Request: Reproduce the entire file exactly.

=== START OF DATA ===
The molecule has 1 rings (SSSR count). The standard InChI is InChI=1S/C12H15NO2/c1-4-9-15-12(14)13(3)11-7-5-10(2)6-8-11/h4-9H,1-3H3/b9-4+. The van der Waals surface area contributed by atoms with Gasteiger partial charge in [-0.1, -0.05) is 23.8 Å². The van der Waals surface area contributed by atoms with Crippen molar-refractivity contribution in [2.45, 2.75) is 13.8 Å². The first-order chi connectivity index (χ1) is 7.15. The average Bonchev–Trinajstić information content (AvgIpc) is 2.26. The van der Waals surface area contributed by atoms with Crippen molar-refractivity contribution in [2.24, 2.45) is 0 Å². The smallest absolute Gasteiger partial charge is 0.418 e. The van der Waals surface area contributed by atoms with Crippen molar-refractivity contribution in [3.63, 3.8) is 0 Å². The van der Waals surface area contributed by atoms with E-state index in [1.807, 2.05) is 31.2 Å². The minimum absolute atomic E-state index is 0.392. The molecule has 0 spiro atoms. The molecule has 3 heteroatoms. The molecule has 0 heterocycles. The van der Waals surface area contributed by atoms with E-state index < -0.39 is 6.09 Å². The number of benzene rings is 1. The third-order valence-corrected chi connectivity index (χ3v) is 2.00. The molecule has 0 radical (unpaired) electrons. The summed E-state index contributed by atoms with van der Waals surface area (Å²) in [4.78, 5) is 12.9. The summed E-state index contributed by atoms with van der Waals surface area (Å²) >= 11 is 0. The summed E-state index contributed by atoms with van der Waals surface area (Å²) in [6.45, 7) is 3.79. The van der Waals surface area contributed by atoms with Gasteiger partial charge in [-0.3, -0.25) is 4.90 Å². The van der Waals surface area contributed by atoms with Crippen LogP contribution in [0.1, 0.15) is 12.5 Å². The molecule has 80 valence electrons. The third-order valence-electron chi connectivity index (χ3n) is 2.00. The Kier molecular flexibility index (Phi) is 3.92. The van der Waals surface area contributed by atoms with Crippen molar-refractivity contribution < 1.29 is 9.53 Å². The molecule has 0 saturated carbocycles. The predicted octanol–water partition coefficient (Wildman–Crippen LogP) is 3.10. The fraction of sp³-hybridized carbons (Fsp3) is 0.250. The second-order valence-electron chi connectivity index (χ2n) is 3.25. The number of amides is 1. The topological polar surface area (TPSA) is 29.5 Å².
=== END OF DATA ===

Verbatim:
The molecule has 1 rings (SSSR count). The standard InChI is InChI=1S/C12H15NO2/c1-4-9-15-12(14)13(3)11-7-5-10(2)6-8-11/h4-9H,1-3H3/b9-4+. The van der Waals surface area contributed by atoms with Gasteiger partial charge in [-0.1, -0.05) is 23.8 Å². The van der Waals surface area contributed by atoms with Crippen molar-refractivity contribution in [2.45, 2.75) is 13.8 Å². The first-order chi connectivity index (χ1) is 7.15. The average Bonchev–Trinajstić information content (AvgIpc) is 2.26. The van der Waals surface area contributed by atoms with Crippen molar-refractivity contribution in [2.24, 2.45) is 0 Å². The smallest absolute Gasteiger partial charge is 0.418 e. The van der Waals surface area contributed by atoms with Crippen molar-refractivity contribution in [3.63, 3.8) is 0 Å². The van der Waals surface area contributed by atoms with E-state index in [1.807, 2.05) is 31.2 Å². The minimum absolute atomic E-state index is 0.392. The molecule has 0 spiro atoms. The molecule has 3 heteroatoms. The molecule has 0 heterocycles. The van der Waals surface area contributed by atoms with E-state index < -0.39 is 6.09 Å². The number of benzene rings is 1. The third-order valence-corrected chi connectivity index (χ3v) is 2.00. The molecule has 0 radical (unpaired) electrons. The summed E-state index contributed by atoms with van der Waals surface area (Å²) in [4.78, 5) is 12.9. The summed E-state index contributed by atoms with van der Waals surface area (Å²) >= 11 is 0. The summed E-state index contributed by atoms with van der Waals surface area (Å²) in [6.45, 7) is 3.79. The van der Waals surface area contributed by atoms with Gasteiger partial charge in [-0.3, -0.25) is 4.90 Å². The van der Waals surface area contributed by atoms with Crippen LogP contribution in [0.1, 0.15) is 12.5 Å². The molecule has 80 valence electrons. The third-order valence-electron chi connectivity index (χ3n) is 2.00. The Kier molecular flexibility index (Phi) is 3.92. The van der Waals surface area contributed by atoms with Crippen molar-refractivity contribution < 1.29 is 9.53 Å². The molecule has 0 saturated carbocycles. The predicted octanol–water partition coefficient (Wildman–Crippen LogP) is 3.10. The fraction of sp³-hybridized carbons (Fsp3) is 0.250. The second-order valence-electron chi connectivity index (χ2n) is 3.25. The number of amides is 1. The topological polar surface area (TPSA) is 29.5 Å².